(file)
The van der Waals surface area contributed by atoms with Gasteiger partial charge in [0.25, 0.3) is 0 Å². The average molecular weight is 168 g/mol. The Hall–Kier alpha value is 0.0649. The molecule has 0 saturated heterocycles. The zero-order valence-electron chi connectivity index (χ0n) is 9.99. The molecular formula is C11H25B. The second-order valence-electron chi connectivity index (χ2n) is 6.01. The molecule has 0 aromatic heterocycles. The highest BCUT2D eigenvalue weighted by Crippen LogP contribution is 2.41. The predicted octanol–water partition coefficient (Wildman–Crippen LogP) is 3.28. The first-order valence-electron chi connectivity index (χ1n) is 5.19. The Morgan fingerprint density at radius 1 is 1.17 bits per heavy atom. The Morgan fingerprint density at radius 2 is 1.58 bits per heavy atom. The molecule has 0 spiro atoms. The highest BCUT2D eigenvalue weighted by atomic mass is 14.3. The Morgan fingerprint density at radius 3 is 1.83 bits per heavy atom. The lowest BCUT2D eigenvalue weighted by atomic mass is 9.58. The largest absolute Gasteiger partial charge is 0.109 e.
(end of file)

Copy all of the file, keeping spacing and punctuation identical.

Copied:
The van der Waals surface area contributed by atoms with Gasteiger partial charge in [0.25, 0.3) is 0 Å². The average molecular weight is 168 g/mol. The Hall–Kier alpha value is 0.0649. The molecule has 0 saturated heterocycles. The zero-order valence-electron chi connectivity index (χ0n) is 9.99. The molecular formula is C11H25B. The second-order valence-electron chi connectivity index (χ2n) is 6.01. The molecule has 0 aromatic heterocycles. The highest BCUT2D eigenvalue weighted by Crippen LogP contribution is 2.41. The predicted octanol–water partition coefficient (Wildman–Crippen LogP) is 3.28. The first-order valence-electron chi connectivity index (χ1n) is 5.19. The Morgan fingerprint density at radius 1 is 1.17 bits per heavy atom. The Morgan fingerprint density at radius 2 is 1.58 bits per heavy atom. The molecule has 0 spiro atoms. The highest BCUT2D eigenvalue weighted by atomic mass is 14.3. The Morgan fingerprint density at radius 3 is 1.83 bits per heavy atom. The lowest BCUT2D eigenvalue weighted by atomic mass is 9.58. The largest absolute Gasteiger partial charge is 0.109 e.